Fifteen suspected militants arrested in Malaysia

Suspects include a teenager and a housewife who planned attacks in Kuala Lumpur, police say

This May 25, 2018, photo show a general view of capital city of Kuala Lumpur, Malaysia. Malaysia's new Prime Minister Mahathir Mohamad said Wednesday, May 30, 2018, the government will set up a trust fund to let the public contribute to easing the country's huge national debt. (AP Photo/Vincent Thian)
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Malaysia has detained 15 suspected extremists militants including a teenager and a housewife accused of plotting separate "lone wolf" attacks on places of worship around the capital, Kuala Lumpur, police said on Friday.

Police rounded up the 15, including nine foreigners, in several security operations between March 27 and May 9, Inspector-General of Police Mohamad Fuzi Harun said.

They included a 17-year-old secondary school student suspected of being a member of ISIS, who had allegedly planned "lone wolf" attacks on churches, entertainment centres and Hindu temples around Kuala Lumpur.

The student had made six petrol bombs and tested one of them, Mr Mohamad Fuzi said.

"The suspect had surveyed and filmed the target locations, as well as recorded a video warning of the impending attacks,” he said. The video was uploaded to four ISIS-linked mobile chatrooms shortly before the suspect was arrested.

Another detained suspect was a 51-year-old housewife who was arrested on May 9, the day Malaysia held a general election.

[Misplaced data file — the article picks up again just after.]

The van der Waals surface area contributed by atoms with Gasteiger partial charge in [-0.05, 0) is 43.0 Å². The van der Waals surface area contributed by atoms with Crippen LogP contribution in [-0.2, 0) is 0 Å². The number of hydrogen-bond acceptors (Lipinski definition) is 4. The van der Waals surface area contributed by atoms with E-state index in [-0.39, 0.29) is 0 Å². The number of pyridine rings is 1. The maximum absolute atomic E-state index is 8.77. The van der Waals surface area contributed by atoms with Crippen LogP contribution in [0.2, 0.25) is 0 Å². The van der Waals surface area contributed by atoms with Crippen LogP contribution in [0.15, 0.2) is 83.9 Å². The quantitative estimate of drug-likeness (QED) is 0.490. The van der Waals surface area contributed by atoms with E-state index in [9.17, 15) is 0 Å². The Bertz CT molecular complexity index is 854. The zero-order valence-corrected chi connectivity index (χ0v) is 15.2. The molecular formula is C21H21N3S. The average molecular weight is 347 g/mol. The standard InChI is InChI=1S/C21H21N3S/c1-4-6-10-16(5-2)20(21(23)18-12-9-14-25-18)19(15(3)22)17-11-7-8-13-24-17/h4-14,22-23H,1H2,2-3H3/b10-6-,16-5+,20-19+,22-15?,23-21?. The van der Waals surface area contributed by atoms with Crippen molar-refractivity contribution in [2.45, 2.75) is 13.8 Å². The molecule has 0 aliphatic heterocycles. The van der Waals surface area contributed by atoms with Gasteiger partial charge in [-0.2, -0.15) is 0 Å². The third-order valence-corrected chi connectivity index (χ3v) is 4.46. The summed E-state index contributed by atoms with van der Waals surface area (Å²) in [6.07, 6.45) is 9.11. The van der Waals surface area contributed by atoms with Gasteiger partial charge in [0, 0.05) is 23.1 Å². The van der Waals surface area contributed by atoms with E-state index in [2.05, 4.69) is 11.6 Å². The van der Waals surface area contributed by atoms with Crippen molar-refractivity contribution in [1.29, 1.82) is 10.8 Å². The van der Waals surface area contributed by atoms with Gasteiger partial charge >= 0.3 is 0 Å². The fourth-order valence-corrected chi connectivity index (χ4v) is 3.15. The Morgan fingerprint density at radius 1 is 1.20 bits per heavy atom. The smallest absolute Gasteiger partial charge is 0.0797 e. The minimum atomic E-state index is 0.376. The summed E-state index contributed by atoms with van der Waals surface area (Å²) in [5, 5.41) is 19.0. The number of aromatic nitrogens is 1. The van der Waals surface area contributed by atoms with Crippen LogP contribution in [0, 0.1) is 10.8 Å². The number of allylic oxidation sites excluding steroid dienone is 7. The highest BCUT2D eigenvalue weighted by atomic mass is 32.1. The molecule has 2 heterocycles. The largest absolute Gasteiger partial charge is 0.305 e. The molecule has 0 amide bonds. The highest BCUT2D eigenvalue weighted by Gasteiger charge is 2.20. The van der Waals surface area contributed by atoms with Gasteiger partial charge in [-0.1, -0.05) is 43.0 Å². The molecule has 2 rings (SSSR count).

The woman was suspected of planning to drive a car into non-Muslim voters at a polling centre on the outskirts of Kuala Lumpur.

“The suspect had also planned to crash into non-Muslim houses of worship using a car fitted with a gas tank to be used as an explosive,” Mr Mohamad Fuzi said.

Among the others detained was a Bangladeshi restaurant owner suspected of smuggling arms to foreign militants, as well as six Philippine nationals planning to join ISIS-linked gunmen who occupied a Philippine town last year.

A North African married couple, wanted for being ISIS members in their home country, was detained before being deported on April 14, the police chief said. He did not give their nationality.

Muslim-majority Malaysia is on alert for violence, and authorities have arrested hundreds of people over the past few years for suspected links to militants, but it has never suffered a major militant attack.

ISIS took responsibility for a grenade attack on a bar on the outskirts of Kuala Lumpur in 2016, when eight people were wounded. It was the first such strike in Malaysia.


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